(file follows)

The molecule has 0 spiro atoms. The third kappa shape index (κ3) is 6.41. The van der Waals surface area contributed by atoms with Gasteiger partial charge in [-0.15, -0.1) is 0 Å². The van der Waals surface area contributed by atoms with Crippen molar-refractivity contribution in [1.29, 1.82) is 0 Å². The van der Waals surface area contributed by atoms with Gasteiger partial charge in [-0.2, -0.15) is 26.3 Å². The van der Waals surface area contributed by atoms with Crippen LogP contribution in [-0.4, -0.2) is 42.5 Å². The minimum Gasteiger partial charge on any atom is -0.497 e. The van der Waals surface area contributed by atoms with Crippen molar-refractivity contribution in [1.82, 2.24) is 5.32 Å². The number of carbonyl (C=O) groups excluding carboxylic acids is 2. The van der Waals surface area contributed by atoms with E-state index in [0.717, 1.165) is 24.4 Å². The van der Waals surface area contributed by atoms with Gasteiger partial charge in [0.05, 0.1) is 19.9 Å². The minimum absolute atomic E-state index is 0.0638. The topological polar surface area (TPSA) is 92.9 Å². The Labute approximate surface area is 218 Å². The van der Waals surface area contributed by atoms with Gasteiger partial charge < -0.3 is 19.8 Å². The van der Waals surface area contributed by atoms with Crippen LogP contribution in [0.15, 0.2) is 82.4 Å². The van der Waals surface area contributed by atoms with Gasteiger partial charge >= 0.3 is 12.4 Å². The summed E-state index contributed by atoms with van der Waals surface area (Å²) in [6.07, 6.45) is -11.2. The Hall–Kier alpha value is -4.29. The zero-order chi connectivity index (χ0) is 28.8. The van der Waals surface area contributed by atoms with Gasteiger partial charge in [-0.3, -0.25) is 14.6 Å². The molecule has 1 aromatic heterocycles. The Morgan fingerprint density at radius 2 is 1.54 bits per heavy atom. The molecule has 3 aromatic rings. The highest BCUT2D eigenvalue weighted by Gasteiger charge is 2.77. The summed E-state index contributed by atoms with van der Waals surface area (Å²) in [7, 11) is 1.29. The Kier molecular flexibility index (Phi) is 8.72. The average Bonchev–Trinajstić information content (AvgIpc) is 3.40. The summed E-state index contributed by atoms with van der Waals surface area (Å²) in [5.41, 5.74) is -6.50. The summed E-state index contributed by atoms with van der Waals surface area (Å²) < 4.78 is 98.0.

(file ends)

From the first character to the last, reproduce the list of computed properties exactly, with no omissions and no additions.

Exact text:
The molecule has 0 spiro atoms. The third kappa shape index (κ3) is 6.41. The van der Waals surface area contributed by atoms with Gasteiger partial charge in [-0.15, -0.1) is 0 Å². The van der Waals surface area contributed by atoms with Crippen molar-refractivity contribution in [1.29, 1.82) is 0 Å². The van der Waals surface area contributed by atoms with Gasteiger partial charge in [-0.2, -0.15) is 26.3 Å². The van der Waals surface area contributed by atoms with Crippen LogP contribution in [-0.4, -0.2) is 42.5 Å². The minimum Gasteiger partial charge on any atom is -0.497 e. The van der Waals surface area contributed by atoms with Crippen molar-refractivity contribution in [1.82, 2.24) is 5.32 Å². The number of carbonyl (C=O) groups excluding carboxylic acids is 2. The van der Waals surface area contributed by atoms with E-state index in [0.717, 1.165) is 24.4 Å². The van der Waals surface area contributed by atoms with Gasteiger partial charge in [0.05, 0.1) is 19.9 Å². The minimum absolute atomic E-state index is 0.0638. The topological polar surface area (TPSA) is 92.9 Å². The Labute approximate surface area is 218 Å². The van der Waals surface area contributed by atoms with Gasteiger partial charge < -0.3 is 19.8 Å². The van der Waals surface area contributed by atoms with Crippen LogP contribution in [0.15, 0.2) is 82.4 Å². The van der Waals surface area contributed by atoms with Gasteiger partial charge >= 0.3 is 12.4 Å². The summed E-state index contributed by atoms with van der Waals surface area (Å²) in [6.07, 6.45) is -11.2. The Hall–Kier alpha value is -4.29. The zero-order chi connectivity index (χ0) is 28.8. The van der Waals surface area contributed by atoms with Gasteiger partial charge in [-0.3, -0.25) is 14.6 Å². The molecule has 1 aromatic heterocycles. The Morgan fingerprint density at radius 2 is 1.54 bits per heavy atom. The molecule has 3 aromatic rings. The highest BCUT2D eigenvalue weighted by Gasteiger charge is 2.77. The summed E-state index contributed by atoms with van der Waals surface area (Å²) in [7, 11) is 1.29. The Kier molecular flexibility index (Phi) is 8.72. The average Bonchev–Trinajstić information content (AvgIpc) is 3.40. The summed E-state index contributed by atoms with van der Waals surface area (Å²) in [5.41, 5.74) is -6.50. The summed E-state index contributed by atoms with van der Waals surface area (Å²) < 4.78 is 98.0.